About Volume Management

Volumes are implemented by a device driver called a volume manager. Examples include the FtDisk Manager, the Logical Disk Manager (LDM), and the VERITAS Logical Volume Manager (LVM). Volume managers provide a layer of physical abstraction, data protection (using some form of RAID), and performance.

In this section

Topic Description
File System Recognition
The goal of file system recognition is to allow the Windows operating system to have an additional option for a valid but unrecognized file system other than "RAW".
Naming a Volume
A label is a user-friendly name that is assigned to a volume, usually by an end user, to make it easier to recognize. A volume can have a label, a drive letter, both, or neither. To set the label for a volume, use the SetVolumeLabel function.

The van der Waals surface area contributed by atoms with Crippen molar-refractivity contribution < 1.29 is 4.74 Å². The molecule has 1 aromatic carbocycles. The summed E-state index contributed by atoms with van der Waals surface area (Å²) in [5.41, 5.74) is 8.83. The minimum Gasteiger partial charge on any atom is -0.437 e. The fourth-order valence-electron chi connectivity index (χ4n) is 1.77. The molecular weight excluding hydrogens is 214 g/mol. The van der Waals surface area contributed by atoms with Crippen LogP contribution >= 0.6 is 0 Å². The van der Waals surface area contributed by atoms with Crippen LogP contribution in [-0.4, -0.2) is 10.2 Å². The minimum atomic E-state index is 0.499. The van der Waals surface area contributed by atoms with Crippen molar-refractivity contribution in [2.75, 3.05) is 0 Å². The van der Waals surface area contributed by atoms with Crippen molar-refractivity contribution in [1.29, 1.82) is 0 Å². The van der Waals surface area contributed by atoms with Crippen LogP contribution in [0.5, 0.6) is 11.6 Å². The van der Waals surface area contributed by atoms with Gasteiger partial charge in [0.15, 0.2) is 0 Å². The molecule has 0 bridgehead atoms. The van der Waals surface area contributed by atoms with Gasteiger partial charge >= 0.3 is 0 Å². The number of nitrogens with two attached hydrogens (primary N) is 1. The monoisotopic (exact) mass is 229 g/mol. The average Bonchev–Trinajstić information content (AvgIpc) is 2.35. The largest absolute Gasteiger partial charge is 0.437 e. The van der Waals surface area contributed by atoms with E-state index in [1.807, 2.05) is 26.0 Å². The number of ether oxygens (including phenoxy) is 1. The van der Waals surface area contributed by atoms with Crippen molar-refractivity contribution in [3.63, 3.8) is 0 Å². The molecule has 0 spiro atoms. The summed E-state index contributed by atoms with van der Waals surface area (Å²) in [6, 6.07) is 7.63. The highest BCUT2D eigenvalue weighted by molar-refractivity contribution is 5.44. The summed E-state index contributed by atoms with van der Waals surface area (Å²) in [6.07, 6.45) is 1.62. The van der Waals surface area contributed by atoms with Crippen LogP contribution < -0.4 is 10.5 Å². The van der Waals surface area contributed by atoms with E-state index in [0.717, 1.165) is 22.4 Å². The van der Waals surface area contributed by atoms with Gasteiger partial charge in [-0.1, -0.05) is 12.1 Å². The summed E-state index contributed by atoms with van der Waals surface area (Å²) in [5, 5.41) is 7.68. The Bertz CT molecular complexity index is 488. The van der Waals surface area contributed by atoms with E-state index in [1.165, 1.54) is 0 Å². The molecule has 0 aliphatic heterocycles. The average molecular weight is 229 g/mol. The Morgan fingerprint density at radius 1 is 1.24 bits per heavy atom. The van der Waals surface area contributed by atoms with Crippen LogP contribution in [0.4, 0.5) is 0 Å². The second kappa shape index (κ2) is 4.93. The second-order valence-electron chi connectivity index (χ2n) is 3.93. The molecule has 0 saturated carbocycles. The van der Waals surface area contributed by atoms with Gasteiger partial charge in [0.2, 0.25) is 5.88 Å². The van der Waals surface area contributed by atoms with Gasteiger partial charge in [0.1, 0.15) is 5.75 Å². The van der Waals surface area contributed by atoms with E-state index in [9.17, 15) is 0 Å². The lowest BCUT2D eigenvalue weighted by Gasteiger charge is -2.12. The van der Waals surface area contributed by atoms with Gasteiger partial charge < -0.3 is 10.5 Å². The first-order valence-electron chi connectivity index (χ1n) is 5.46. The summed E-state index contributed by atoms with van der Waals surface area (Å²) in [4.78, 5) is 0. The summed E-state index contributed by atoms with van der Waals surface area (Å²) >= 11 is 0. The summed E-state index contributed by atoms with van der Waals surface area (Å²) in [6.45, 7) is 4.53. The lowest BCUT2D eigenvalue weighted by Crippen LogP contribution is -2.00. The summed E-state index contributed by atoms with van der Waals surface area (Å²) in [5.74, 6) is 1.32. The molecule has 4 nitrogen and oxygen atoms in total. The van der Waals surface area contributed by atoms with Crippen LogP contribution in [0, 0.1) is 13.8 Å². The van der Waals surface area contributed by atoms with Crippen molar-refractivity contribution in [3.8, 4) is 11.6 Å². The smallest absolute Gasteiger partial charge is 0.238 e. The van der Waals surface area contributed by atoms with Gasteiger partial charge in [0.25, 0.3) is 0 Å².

Enumerating Volumes
To make a complete list of the volumes on a computer, or to manipulate each volume in turn, you can enumerate volumes.
Obtaining Volume Information
Before you access files and directories on a given volume, you should determine the capabilities of the file system by using the GetVolumeInformation function.
Change Journals
When any change is made to a file or directory in a volume, the USN change journal for that volume is updated with a description of the change and the name of the file or directory.
Mounted Folders
Using mounted folders, you can unify disparate file systems such as the NTFS file system, a 16-bit FAT file system, and an ISO-9660 file system on a CD-ROM drive into one logical file system on a single NTFS volume.
Master File Table
All information about a file, including its size, time and date stamps, permissions, and data content, is stored either in master file table (MFT) entries, or in space outside the MFT that is described by MFT entries.

Basic Disks and Volumes Technical Reference

Dynamic Disks and Volumes Technical Reference

Volume Management Reference